It rolls along noisily for a little over two hours, a string of whiz-bang special effects, big explosions and violent confrontations. And when it's over you think, OK, not bad.
But not great, either. Watching it, I didn't feel much of anything about these characters, a far cry from the original “Iron Man” that was grounded in a sense of realism. A couple of hours after seeing this sequel, there were few visual images that stuck with me either.
Not that it matters what I think. "Iron Man 3" has already hauled in $200 million overseas, and it's sure to swamp the North American box office this weekend. My guess is that comic-book fans will find plenty here to make them smile.
I smiled myself at the cynical wisecracks and dry verbal sparring by Robert Downey Jr. as armaments inventor Tony Stark, aka Iron Man. He's great. I especially liked his exchanges with a bullied little boy (Ty Simpkins) who helps him when he's down and out — and who is rewarded generously for his trouble.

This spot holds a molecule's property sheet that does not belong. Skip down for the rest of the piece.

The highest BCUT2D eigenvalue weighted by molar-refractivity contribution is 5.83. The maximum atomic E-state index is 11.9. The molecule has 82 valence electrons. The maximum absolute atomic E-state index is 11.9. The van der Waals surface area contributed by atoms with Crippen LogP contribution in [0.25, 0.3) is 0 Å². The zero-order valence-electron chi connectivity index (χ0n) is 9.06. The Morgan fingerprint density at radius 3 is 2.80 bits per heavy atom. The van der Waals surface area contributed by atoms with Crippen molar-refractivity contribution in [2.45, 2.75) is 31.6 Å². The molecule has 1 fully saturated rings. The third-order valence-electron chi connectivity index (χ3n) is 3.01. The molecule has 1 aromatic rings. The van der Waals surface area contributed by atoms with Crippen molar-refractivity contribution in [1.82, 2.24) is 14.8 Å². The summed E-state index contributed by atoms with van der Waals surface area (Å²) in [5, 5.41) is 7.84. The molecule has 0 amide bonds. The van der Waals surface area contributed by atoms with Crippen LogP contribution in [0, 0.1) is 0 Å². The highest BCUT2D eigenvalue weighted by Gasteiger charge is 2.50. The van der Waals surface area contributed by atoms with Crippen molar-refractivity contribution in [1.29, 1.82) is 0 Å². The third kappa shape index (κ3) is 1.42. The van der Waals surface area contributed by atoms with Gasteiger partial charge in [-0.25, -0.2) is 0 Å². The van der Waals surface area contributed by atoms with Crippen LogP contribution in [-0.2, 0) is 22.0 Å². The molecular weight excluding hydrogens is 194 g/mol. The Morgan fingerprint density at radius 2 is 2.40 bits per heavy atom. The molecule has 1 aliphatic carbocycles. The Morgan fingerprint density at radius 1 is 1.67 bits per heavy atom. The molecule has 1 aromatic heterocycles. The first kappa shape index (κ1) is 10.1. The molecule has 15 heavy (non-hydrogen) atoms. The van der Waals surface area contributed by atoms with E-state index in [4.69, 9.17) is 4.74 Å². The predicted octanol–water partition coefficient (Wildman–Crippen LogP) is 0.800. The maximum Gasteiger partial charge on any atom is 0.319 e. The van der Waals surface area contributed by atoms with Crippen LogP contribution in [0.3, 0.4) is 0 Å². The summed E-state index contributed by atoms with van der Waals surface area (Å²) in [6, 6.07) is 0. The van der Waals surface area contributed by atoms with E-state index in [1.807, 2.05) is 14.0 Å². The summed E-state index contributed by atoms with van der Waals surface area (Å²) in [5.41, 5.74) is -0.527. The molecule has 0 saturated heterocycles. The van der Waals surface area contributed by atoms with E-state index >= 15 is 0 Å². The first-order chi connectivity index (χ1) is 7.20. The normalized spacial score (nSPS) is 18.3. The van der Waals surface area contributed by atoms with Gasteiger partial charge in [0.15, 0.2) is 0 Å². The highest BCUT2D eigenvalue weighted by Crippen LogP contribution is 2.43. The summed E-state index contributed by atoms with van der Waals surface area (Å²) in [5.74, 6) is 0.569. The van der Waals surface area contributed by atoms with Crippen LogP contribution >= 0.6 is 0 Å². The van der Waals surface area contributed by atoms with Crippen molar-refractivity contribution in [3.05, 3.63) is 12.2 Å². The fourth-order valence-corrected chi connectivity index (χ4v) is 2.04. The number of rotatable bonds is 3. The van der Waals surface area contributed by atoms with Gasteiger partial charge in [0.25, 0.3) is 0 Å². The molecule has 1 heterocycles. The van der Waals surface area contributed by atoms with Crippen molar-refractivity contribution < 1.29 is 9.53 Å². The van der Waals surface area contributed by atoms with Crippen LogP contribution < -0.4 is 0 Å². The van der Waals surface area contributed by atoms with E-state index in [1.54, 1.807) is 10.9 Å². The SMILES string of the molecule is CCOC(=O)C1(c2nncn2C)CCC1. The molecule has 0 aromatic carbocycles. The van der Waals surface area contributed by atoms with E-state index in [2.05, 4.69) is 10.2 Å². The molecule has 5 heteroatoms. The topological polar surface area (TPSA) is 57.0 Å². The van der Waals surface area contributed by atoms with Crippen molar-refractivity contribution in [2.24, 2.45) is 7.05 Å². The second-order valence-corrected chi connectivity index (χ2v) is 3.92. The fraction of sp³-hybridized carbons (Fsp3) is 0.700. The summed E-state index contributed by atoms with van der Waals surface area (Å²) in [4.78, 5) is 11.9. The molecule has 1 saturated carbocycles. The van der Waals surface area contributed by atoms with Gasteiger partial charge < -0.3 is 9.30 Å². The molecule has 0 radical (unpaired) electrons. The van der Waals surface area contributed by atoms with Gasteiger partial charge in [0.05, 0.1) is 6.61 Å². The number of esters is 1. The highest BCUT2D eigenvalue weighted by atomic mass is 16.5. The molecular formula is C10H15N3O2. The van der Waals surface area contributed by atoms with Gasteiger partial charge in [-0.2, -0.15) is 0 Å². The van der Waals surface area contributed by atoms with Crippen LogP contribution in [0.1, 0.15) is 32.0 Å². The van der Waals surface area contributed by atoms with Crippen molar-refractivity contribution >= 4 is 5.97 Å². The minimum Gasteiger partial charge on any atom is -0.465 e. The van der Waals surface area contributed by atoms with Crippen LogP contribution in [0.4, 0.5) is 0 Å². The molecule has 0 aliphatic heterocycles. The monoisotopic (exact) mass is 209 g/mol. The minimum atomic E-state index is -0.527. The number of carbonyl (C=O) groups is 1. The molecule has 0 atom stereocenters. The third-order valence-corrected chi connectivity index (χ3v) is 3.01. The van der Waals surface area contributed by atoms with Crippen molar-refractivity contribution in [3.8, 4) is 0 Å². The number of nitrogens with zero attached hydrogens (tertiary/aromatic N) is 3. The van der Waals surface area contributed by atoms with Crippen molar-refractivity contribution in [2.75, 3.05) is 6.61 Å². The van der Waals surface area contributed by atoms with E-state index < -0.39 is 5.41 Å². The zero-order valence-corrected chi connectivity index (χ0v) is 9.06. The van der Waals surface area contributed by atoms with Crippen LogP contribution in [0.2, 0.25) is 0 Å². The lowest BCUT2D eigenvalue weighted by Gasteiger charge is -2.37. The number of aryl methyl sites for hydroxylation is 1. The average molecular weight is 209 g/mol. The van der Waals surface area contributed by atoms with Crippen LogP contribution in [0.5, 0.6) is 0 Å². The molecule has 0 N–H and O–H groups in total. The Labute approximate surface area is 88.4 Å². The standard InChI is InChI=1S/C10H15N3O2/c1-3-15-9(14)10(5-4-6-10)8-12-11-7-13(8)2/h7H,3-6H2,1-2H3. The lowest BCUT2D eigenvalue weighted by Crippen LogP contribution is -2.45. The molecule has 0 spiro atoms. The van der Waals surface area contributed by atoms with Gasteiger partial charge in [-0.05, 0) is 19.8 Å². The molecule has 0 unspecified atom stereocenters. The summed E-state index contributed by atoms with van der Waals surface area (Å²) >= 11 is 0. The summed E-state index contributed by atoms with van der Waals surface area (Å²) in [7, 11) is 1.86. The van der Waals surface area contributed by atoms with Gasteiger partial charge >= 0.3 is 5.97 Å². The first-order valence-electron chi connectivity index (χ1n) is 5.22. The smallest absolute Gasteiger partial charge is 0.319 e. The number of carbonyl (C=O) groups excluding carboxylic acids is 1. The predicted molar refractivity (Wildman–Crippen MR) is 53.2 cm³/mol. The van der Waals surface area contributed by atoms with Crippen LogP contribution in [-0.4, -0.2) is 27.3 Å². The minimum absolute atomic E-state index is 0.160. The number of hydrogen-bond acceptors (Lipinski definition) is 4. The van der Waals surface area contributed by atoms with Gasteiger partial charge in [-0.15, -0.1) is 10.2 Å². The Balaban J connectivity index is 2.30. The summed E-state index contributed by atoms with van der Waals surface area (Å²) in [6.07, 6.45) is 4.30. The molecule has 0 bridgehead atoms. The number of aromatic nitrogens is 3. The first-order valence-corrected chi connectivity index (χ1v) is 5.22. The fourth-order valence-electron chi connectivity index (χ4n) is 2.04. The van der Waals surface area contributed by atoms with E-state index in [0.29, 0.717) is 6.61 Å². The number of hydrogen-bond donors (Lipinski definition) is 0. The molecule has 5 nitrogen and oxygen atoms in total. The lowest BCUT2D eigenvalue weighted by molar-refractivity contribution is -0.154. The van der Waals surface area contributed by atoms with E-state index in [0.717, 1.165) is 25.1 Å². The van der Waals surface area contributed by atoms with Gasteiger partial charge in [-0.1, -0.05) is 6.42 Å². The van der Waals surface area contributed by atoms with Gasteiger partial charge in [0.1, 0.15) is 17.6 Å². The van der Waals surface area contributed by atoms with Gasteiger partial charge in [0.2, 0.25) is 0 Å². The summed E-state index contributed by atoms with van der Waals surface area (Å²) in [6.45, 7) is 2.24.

Stark's problems this time are twofold. One: He's suffering through insomnia and panic attacks in the wake of the New York City throw down that ended "The Avengers" last summer. His cage has been rattled.
Two: Some terrorist who calls himself The Mandarin (Ben Kingsley has fun as a bin Laden wannabe) is causing all kinds of problems. And he brings those problems to Iron Man's doorstep, literally.
Meanwhile the government has its own Iron Man-type suit, which it repaints in red, white and blue and calls Iron Patriot. Stark's old friend, Col. James Rhodes (Don Cheadle, underutilized), fills that suit.